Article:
Waste (Scotland) Regulations 2012
The Waste (Scotland) Regulations 2012 were introduced by the Scottish Government to change the way we as a nation view waste and to encourage reuse and recycling, leaving as little as possible to be disposed of. The regulations announced a ban on putting biodegradable waste to landfill, and this element of the legislation will come into force in 2025.
The Scottish Government advises the purpose of the ban is:
- to reduce the volumes of waste being landfilled by directing unsorted waste to pretreatment.
- to extract remaining resource value from the unsorted waste stream.
- to protect the environment from the significant climate change impacts of landfilling biodegradable wastes.
The three councils are committed to recycling as much as they can with new recycling schemes and sorting facilities, either planned or implemented, with a further reduction of 20,000 tonnes diverted from landfill before the plant is operational. In 2016, Aberdeen City, Aberdeenshire and Moray Council together sent over 170,000 tonnes of waste to landfill. Despite the Councils best efforts to reduce residual waste through minimisation campaigns, recycling, composting and use of other treatments, a substantial quantity of residual waste that is generated will still need to be collected and cannot be landfilled anymore.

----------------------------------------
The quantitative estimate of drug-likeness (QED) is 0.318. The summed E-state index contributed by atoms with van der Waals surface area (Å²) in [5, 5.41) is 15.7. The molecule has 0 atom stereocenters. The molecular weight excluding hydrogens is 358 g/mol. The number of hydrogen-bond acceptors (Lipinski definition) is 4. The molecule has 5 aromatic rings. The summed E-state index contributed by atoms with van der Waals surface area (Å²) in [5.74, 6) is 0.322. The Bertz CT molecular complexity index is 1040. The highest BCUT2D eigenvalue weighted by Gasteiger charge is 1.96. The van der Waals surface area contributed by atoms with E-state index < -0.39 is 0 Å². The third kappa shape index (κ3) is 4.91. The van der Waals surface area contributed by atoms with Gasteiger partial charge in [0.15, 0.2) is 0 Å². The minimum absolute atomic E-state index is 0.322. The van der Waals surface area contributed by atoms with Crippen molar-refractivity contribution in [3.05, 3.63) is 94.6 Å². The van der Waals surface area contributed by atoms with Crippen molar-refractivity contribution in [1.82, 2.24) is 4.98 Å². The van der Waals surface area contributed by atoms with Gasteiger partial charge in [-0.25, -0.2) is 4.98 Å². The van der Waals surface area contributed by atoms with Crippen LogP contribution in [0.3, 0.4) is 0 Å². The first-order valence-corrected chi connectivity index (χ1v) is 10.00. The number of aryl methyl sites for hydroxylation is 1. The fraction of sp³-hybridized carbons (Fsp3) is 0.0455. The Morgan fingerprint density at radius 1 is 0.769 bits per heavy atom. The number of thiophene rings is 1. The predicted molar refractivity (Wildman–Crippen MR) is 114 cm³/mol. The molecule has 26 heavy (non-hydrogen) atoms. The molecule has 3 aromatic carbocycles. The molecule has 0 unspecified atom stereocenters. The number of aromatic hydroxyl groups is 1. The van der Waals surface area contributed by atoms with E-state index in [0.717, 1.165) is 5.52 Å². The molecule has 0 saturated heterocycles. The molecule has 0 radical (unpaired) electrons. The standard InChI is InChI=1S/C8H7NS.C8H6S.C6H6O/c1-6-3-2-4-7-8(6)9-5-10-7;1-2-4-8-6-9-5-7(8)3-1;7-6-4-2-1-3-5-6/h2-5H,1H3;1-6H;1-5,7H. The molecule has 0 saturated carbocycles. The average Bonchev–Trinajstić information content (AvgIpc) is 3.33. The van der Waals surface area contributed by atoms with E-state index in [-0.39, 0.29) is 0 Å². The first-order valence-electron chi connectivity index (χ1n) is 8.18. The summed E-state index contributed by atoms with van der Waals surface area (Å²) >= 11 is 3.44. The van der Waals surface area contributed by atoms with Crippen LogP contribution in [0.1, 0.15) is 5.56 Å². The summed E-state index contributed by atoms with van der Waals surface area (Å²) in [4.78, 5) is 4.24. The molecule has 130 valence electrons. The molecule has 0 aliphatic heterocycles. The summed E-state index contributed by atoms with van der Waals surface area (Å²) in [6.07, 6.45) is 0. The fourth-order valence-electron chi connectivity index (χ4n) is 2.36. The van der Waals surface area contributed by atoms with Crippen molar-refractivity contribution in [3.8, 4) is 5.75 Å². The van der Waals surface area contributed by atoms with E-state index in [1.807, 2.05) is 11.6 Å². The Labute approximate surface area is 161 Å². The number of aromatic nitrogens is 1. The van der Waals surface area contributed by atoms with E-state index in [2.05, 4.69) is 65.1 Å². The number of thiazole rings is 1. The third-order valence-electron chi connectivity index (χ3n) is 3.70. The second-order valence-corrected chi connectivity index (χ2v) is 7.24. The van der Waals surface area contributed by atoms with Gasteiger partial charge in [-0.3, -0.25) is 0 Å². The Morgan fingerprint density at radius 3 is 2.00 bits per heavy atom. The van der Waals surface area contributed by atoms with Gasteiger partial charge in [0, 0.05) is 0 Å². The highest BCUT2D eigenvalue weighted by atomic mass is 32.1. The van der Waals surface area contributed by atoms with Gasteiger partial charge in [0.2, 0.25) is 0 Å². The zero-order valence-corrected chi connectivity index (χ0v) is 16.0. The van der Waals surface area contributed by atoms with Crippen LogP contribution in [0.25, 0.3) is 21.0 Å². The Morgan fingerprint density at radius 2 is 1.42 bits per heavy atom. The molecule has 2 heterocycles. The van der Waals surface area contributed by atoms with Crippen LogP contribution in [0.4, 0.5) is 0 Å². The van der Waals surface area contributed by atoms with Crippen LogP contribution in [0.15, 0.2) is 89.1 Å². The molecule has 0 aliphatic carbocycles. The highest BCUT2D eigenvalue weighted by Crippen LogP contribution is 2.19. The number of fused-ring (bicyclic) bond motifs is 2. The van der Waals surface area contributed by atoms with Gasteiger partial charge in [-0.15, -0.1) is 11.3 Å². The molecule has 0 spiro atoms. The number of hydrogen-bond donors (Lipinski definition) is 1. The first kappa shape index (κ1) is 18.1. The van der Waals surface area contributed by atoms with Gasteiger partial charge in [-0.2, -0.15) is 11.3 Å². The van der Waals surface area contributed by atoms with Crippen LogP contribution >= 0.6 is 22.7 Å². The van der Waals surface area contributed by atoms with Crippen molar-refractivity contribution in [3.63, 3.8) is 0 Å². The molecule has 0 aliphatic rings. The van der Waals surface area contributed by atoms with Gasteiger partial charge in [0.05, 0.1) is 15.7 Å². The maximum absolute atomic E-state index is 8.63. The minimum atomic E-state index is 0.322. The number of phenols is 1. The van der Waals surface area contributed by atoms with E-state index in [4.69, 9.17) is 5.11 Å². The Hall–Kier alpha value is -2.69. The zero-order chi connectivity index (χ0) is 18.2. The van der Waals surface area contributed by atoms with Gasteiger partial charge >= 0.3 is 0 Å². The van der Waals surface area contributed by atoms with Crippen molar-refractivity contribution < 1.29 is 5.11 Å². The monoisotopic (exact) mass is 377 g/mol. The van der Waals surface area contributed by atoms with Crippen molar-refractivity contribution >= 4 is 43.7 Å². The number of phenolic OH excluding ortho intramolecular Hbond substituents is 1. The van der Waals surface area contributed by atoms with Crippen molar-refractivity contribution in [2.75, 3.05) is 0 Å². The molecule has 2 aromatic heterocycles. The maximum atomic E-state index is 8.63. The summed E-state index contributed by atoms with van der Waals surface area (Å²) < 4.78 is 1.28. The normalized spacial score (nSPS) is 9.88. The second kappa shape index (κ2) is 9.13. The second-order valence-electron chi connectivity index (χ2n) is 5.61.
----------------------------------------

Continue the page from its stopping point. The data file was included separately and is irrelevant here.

Energy from Waste
Business cases prepared separately by all three councils concluded that a joint Energy from Waste facility is the best option providing a local solution for waste disposal while generating electricity and heat to benefit the local community. The facility will align with Scotland’s vision of becoming a Zero Waste society. A shared project costs less and provides the best value for money for all three councils.
In 2017, Aberdeen City started to send its residual (non-recyclable) waste by boat to be burned in EfW plants in northern Europe. These plants charge Aberdeen City for this service then sell on the energy produced to their local communities. This solution is costly to the Council and unsustainable in the longer term.
This facility provides a local, long term, sustainable solution for managing waste that cannot be recycled; contributing to the local renewable energy market and feeding into a local district heating scheme.Further details and explanation on the Waste (Scotland) Regulations can be found here; www.sepa.org.uk
Did you know?
The contractor chosen to operate the plant is required to provide community benefits.